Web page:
Logging is a valuable tool to discover and debug issues happening when using Open Zaak.
Issues can be of different nature, and a different logging approach is suitable to those. For example, the following types of events are logged in some form or another:
unexpected application errors, as a result of programming mistakes (bugs) - these logs are technical in nature and should be accessible for Open Zaak developers.
application server logs - startup and access logs of the server running Open Zaak. Useful to see if client requests actually reach the ‘backend’
webserver logs - Open Zaak uses a complex set-up to serve user-uploaded files securily. Things can go wrong here too.
container logs - the docker container itself may have problems that need to be investigated.
This guide walks you through the various options on how to access and configure the logs.
Sentry focuses on tracking down errors in software, i.e. the Open Zaak application. We strongly recommend setting up this integration.
Open Zaak has support to itegrate with Sentry error monitoring. Whenever a bug occurs in Open Zaak, the client will receive an error response and the technical details of the error are sent to the Sentry project, with context.
Sentry integration makes sure to strip sensitive context from technical details. Passwords and/or other credentials are not sent to Sentry, if they happen to be in the request context.
For documentation on how to set up a project in Sentry, please refer to the official documentation (make sure to follow the instructions for the platform Python > Django).
After setting up the project, you will receive a DSN, which is the URL to which exceptions will be sent (e.g. https://firstname.lastname@example.org/104).
The created Sentry project can be linked to Open Zaak by setting the environment
SENTRY_DSN equal to this DSN.
Viewing nginx logs¶
Nginx is the webserver sitting between the client and the Open Zaak backend. It mostly proxies requests to the backend, but it takes care of serving Documenten API files after the authorization checks are performed.
Many Kubernetes providers provide a graphical interface to view logs, for example on Google Cloud:
Navigate to your Kubernetes cluster
Via Workloads, find the deployment nginx
Find and click the Container logs link
Or, via the CLI tool
# for convenience, set up the k8s namespace [user@host]$ kubectl config set-context --current --namespace=openzaak-test # fetch the logs [user@host]$ kubectl logs -l app.kubernetes.io/name=nginx # or for a single pod: [user@host]$ kubectl get pods NAME READY STATUS RESTARTS AGE cache-79455b996-62llx 1/1 Running 0 68d nginx-8579d9dfbd-8dn5m 1/1 Running 0 7h3m nginx-8579d9dfbd-h4tc4 1/1 Running 0 7h3m openzaak-59df44f556-7znvg 1/1 Running 0 7h2m openzaak-59df44f556-gb4lq 1/1 Running 0 7h3m openzaak-59df44f556-nqtr2 1/1 Running 0 7h3m [user@host]$ kubectl logs --since=24h nginx-8579d9dfbd-8dn5m
On a VMWare appliance or single-server¶
On a single-server setup, nginx is not containerized and the log files can be found in
/var/log/nginx/error.logcontains errors encountered by nginx
/var/log/nginx/access.logis the access log of all the client requests
Application server, application and container logs¶
The application server, the application and the container itself write logs (together they make up the ‘backend’).
When the container starts up, it performs some checks before it proceeds with the application server startup.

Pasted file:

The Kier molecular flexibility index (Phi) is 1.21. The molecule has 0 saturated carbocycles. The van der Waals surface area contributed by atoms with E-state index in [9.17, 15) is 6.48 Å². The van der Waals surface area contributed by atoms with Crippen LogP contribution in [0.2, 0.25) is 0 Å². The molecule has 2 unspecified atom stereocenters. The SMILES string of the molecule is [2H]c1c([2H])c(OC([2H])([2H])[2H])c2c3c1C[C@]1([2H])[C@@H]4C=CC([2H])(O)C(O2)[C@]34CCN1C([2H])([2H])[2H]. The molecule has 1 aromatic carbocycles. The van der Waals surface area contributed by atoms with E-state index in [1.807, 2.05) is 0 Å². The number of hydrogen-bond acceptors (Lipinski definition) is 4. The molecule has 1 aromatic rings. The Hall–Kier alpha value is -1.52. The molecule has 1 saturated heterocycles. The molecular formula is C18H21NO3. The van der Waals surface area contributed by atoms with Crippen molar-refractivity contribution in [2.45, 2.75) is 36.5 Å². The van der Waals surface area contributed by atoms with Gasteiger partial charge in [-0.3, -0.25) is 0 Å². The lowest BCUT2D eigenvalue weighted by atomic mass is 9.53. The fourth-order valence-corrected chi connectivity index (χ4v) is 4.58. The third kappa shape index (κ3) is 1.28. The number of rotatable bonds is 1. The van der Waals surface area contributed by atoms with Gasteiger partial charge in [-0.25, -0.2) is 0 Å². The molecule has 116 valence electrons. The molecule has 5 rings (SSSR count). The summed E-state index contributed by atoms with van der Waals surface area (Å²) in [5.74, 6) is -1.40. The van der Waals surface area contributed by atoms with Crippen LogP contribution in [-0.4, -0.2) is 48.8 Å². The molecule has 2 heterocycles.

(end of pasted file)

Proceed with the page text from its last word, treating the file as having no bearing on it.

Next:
Then, the application server starts up and writes some status information.
Every request that is received by the application server is logged as well - this is the access log.
Finally, the application itself detects potential problematic situations or writes other informational messages to the logging output.
All of these logs are logged to the container logs.
Viewing the container logs on Kubernetes¶
As with the nginx logs on Kubernetes, you can make use of your provider’s graphical interface if available.
Otherwise, you can use the CLI tool:
# for convenience, set up the k8s namespace [user@host]$ kubectl config set-context --current --namespace=openzaak-test # fetch the logs [user@host]$ kubectl logs -l app.kubernetes.io/name=django # or for a single pod: [user@host]$ kubectl get pods NAME READY STATUS RESTARTS AGE cache-79455b996-62llx 1/1 Running 0 68d nginx-8579d9dfbd-8dn5m 1/1 Running 0 7h3m nginx-8579d9dfbd-h4tc4 1/1 Running 0 7h3m openzaak-59df44f556-7znvg 1/1 Running 0 7h2m openzaak-59df44f556-gb4lq 1/1 Running 0 7h3m openzaak-59df44f556-nqtr2 1/1 Running 0 7h3m [user@host]$ kubectl logs --since=24h openzaak-59df44f556-gb4lq
On a VMWare appliance or single-server¶
Unfortunately, docker does not seem to be able to aggregate logs from different containers. This means that if you are running multiple replicas of Open Zaak (which is the default), you may have to dig around a bit before you find what you are looking for.
To view the logs of a particular replica:
# first replica [root@server]# docker logs openzaak-0 # second replica [root@server]# docker logs openzaak-1
Check the Docker documentation for more information about logs in Docker.
Customizing the log output¶
Logging to file instead¶
By default, we configure Open Zaak to log to stdout in containers by setting the
You may wish to log to files instead, by using persistent volumes. If you decide to do this, then:
Make sure to mount the volume on
/app/log- this is where log files are written to.
When multiple replicas are used, the volume must be
Set the environment variable
LOG_STDOUT=0to fall back to file-based logging.
Log files are by default rotated - once a log file reaches 10MB, a new file is created and once 10 files exist, the oldest is deleted.